Another Federal Reserve official, Mary Daly has lined up with those who favor following last week’s 75 bp interest hike. “Seventy-five in July is where I’m starting because I think that right now, that looks like what we’ll need to do,” she said. “How much additional tightening will be required depends on a number of factors that fall outside of the Fed’s direct control, including the speed and magnitude of supply chain recovery, the duration of the war in Ukraine, and the willingness of individuals who have left the labour force to reenter,” she said.
The U.S inflation need to cool or more pain to come
FED Chair Jerome Powell sees two possible economic and monetary policy paths over the next year: With some luck, inflation will cool with the help of more supply. But if that fails, the Fed will proceed with a more painful solution by hiking rates to a level that will brake the economy.
In the best-case scenario, the Fed’s front-loaded interest-rate hikes slow demand for rate-sensitive sectors like housing, cars and other durable goods bought on credit. Then, supply disruptions ease over time and come back into a better balance with demand. In Powell’s view, there is a chance that price growth can slow quite quickly, helping the Fed reduce inflation toward its 2% target.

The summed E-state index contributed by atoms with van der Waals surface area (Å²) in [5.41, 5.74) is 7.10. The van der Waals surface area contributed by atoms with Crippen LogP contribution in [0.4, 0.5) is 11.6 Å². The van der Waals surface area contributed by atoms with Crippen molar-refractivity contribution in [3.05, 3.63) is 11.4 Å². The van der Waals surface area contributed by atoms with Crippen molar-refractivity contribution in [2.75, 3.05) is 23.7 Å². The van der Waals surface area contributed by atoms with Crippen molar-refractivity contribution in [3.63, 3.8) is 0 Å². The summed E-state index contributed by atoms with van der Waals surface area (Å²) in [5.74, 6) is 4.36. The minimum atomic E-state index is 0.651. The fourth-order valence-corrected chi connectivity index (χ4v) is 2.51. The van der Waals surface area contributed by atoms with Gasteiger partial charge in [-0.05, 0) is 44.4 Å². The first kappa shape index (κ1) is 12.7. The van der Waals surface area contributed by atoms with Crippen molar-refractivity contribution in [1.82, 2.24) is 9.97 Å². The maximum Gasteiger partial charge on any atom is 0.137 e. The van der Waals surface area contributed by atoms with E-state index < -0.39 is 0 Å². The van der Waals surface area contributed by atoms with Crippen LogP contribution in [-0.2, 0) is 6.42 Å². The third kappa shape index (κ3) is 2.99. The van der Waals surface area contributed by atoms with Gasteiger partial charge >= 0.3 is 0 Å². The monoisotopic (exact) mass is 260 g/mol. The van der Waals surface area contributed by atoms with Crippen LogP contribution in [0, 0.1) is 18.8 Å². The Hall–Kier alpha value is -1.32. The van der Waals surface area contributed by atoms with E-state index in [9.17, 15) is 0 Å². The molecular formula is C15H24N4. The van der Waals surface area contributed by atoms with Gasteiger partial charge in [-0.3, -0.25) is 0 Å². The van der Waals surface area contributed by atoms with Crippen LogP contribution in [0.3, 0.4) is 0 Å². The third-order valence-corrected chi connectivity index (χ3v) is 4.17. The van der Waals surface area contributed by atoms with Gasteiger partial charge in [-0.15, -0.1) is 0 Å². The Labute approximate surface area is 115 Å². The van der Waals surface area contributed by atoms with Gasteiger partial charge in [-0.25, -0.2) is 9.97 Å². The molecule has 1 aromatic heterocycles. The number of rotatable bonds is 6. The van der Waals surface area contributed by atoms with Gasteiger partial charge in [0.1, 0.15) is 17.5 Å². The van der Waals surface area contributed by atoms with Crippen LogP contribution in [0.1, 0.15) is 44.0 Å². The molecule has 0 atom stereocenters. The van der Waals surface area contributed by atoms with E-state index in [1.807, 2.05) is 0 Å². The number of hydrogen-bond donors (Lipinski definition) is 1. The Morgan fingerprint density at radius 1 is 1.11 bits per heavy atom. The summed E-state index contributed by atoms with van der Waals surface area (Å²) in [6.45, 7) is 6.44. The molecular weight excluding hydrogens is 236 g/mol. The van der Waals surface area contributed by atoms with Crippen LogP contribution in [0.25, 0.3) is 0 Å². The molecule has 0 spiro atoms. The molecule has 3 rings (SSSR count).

What’s in the pipe?
- China industrial profits, US durable goods, Monday
- San Francisco Fed President Mary Daly comments, Tuesday
- ECB President Christine Lagarde, Federal Reserve Chair Jerome Powell, BOE Governor Andrew Bailey and Cleveland Fed President Loretta Mester are due to speak at the ECB event, Wednesday
- US GDP, Wednesday
- St. Louis Fed President James Bullard speaks, Wednesday
- China PMI, Thursday
- US consumer income, PCE deflator, initial jobless claims, Thursday
- Eurozone CPI; US construction spending, ISM Manufacturing, Friday
USD/JPY @ 134.89 - Bullish trend
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AUD/USD @ 0.6918 - Bearish trend
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